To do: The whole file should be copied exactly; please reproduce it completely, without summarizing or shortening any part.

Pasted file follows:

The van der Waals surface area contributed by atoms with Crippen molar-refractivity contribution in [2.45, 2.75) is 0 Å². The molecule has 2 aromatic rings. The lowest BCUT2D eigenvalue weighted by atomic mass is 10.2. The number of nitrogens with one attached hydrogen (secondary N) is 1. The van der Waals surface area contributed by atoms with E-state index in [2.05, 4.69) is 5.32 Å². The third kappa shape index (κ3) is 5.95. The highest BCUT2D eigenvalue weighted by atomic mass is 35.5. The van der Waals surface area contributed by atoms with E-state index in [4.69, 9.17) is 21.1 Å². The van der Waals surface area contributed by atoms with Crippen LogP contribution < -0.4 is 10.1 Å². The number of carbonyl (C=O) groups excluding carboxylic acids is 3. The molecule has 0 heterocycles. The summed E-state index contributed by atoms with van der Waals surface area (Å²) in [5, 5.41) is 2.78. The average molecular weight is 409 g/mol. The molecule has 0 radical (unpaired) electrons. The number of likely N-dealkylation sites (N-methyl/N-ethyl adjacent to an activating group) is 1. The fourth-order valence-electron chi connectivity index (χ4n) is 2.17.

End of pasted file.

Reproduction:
The van der Waals surface area contributed by atoms with Crippen molar-refractivity contribution in [2.45, 2.75) is 0 Å². The molecule has 2 aromatic rings. The lowest BCUT2D eigenvalue weighted by atomic mass is 10.2. The number of nitrogens with one attached hydrogen (secondary N) is 1. The van der Waals surface area contributed by atoms with E-state index in [2.05, 4.69) is 5.32 Å². The third kappa shape index (κ3) is 5.95. The highest BCUT2D eigenvalue weighted by atomic mass is 35.5. The van der Waals surface area contributed by atoms with E-state index in [4.69, 9.17) is 21.1 Å². The van der Waals surface area contributed by atoms with Crippen LogP contribution < -0.4 is 10.1 Å². The number of carbonyl (C=O) groups excluding carboxylic acids is 3. The molecule has 0 heterocycles. The summed E-state index contributed by atoms with van der Waals surface area (Å²) in [5, 5.41) is 2.78. The average molecular weight is 409 g/mol. The molecule has 0 radical (unpaired) electrons. The number of likely N-dealkylation sites (N-methyl/N-ethyl adjacent to an activating group) is 1. The fourth-order valence-electron chi connectivity index (χ4n) is 2.17.